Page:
There have been angry reactions to Boris Johnson’s handling of the Brexit trade negotiations and the threat to deploy Royal Navy gunboats to patrol UK fishing waters in the event of no-deal.
The Ministry of Defence has confirmed that four 80-metre armed vessels have been placed on standby to guard British waters from EU trawlers in the event that there is no new agreement on fishing rights after December 31 when transitional arrangements end.
Reports also suggested that military helicopter surveillance will be made available and that ministers are considering beefing-up Navy powers in legislation to authorise them to board and arrest fishermen found to be contravening post-Brexit rules.
Matthew Parris, writing in a Times article with a headline ‘We’re heading for a true believers’ Brexit’ said: “If you feel the EU has been holding Britain back then no-deal makes sense. But most of the cabinet know that isn’t true
“They don’t believe in it. The tragedy and the ignominy of this cabinet is they don’t even believe in it themselves. They don’t believe in the painless Brexit or the sunlit future they’ve promised to deliver.
“There is something infinitely depressing in the picture of a British cabinet avoiding the eyes of history even as they make it. Shame on the whole damn lot.”
He added “Can there be a sadder disgrace than for those in power to pursue a project they know will damage the nation they lead?”
Tobias Ellwood, Conservative chairman of the Commons Defence Committee, called the threat “irresponsible” while former European commissioner Lord Patten accused the Prime Minister of behaving like an “English nationalist”.
The decision to ready the Navy for increased territorial patrols – likely to be read as a warning in Brussels over fishing rights – comes after Mr Johnson met senior minister Michael Gove, who has responsibility for Brexit planning, and other officials on Friday afternoon to “take stock” of Government plans for a no-deal exit.
The Prime Minister and European Commission president Ursula von der Leyen have both warned that a no-deal outcome looks more likely than an agreement in the trade negotiations, with the pair having agreed to take a firm decision on the future of the talks on Sunday.
Former defence minister Mr Ellwood voiced his concern about the Royal Navy proposals and urged for the gaps in the negotiations to be bridged before the deadline.
“I think these headlines are absolutely irresponsible. We need to be focusing on what is already in the bag – 98% of the deal is there, there are three or four outstanding issues,” he told BBC Radio 4’s Today programme.
“Important though they are, let’s park those for the future. Let’s get this deal because economically, but most importantly, international reputationally this would be so damaging to Britain – it would be a retrograde step, a failure of statecraft.”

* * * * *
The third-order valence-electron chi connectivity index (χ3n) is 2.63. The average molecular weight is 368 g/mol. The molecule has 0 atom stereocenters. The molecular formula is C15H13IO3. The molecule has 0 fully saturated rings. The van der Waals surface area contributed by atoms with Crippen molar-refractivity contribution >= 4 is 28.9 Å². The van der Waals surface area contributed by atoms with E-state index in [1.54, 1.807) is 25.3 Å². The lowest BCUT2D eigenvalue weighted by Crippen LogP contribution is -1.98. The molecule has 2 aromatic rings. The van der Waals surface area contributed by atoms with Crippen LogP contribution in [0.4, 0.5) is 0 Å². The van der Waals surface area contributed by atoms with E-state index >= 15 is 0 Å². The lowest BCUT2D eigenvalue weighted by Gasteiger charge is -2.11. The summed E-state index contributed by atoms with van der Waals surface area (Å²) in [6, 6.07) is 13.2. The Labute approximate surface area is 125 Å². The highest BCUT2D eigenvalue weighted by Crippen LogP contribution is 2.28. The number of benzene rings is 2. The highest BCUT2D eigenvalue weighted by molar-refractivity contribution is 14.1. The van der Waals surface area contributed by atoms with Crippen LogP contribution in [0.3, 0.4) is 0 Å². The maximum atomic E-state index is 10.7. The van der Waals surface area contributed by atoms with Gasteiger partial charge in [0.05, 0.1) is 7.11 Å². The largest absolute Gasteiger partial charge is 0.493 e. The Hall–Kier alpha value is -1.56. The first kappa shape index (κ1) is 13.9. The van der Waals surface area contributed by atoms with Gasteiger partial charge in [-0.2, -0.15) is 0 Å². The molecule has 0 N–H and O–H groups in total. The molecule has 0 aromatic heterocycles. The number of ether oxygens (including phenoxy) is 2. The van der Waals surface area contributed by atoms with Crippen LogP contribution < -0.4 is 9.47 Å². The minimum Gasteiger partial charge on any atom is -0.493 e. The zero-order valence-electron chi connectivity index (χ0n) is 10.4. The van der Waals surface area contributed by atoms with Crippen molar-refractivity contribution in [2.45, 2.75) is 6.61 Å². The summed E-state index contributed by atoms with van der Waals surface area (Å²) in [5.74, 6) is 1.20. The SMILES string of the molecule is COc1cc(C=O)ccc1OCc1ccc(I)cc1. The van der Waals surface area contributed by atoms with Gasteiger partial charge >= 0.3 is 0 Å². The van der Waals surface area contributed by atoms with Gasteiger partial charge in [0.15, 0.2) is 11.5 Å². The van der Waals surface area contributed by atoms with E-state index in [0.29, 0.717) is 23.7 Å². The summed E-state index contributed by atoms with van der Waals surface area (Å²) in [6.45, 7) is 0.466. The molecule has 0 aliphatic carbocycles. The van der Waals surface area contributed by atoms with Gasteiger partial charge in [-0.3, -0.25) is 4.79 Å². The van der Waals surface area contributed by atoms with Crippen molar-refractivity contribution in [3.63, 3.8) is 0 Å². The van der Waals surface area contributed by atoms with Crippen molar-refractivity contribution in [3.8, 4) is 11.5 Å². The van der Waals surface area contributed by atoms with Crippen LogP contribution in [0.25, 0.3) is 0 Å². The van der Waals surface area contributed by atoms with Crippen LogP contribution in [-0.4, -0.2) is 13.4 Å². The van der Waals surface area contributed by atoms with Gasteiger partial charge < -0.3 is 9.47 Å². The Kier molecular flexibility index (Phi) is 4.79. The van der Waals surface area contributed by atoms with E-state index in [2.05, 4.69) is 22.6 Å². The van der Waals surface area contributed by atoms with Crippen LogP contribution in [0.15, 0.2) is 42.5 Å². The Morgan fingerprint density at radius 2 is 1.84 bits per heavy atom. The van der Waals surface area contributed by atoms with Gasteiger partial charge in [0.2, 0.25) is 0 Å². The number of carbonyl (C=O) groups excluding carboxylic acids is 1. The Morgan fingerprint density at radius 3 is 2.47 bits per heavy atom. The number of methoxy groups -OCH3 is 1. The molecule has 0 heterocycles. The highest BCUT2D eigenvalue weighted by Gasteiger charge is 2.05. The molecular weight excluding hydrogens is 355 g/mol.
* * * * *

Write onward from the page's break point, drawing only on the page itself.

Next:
Lord Patten, speaking to the Today programme, said he feared for the UK’s future under Mr Johnson’s premiership after the Conservative leader said on Friday it looked “very, very likely” that the country was on the prospect of leaving the single market without new trading arrangements in place for January 1.
Former Tory chairman Lord Patten said: “While I hope for the best, I do fear for the worst because it is very, very difficult to see what the plan is, how we’re going to do so brilliantly when we’re out of this ‘cage’ of Europe – which we of course helped to build because the main constructor of the single market was Margaret Thatcher.”
The trade talks continue to be deadlocked over the thorny issues of fishing rights and the so-called level playing field “ratchet” that would tie the UK to future EU standards.
The bid to shore up protection of British waters came at the suggestion of some Government backbenchers, with Shrewsbury MP Daniel Kawczynski tweeting on Friday that naval forces should be deployed in the New Year “to prevent illegal French fishing in our waters”.
Admiral Lord West, a former chief of naval staff, also said he agreed that the Royal Navy should protect UK waters from foreign fishing vessels if asked to do so in a no-deal Brexit scenario.
“It is absolutely appropriate that the Royal Navy should protect our waters if the position is that we are a sovereign state and our Government has said we don’t want other nations there,” Lord West told Today.
“There are complications in that you can push vessels aside, you can cut their fishing tackle but boarding these foreign ships, they’ll need to pass probably a little thing through Parliament to give authority to board and get on them.
“There is no doubt if you are a fisherman who has fished for years there – they are, as our fishermen are, quite stormy people – and you get a bit of a punch-up and you might need some Marines and things.”
Preparations are also being made at ports, with part of the M20 motorway to be shut for four consecutive nights across the weekend as Kent tests plans to tackle any disruption as a result of customs changes.
Chief trade negotiators Michel Barnier and Lord Frost are set to talk throughout the weekend in Brussels.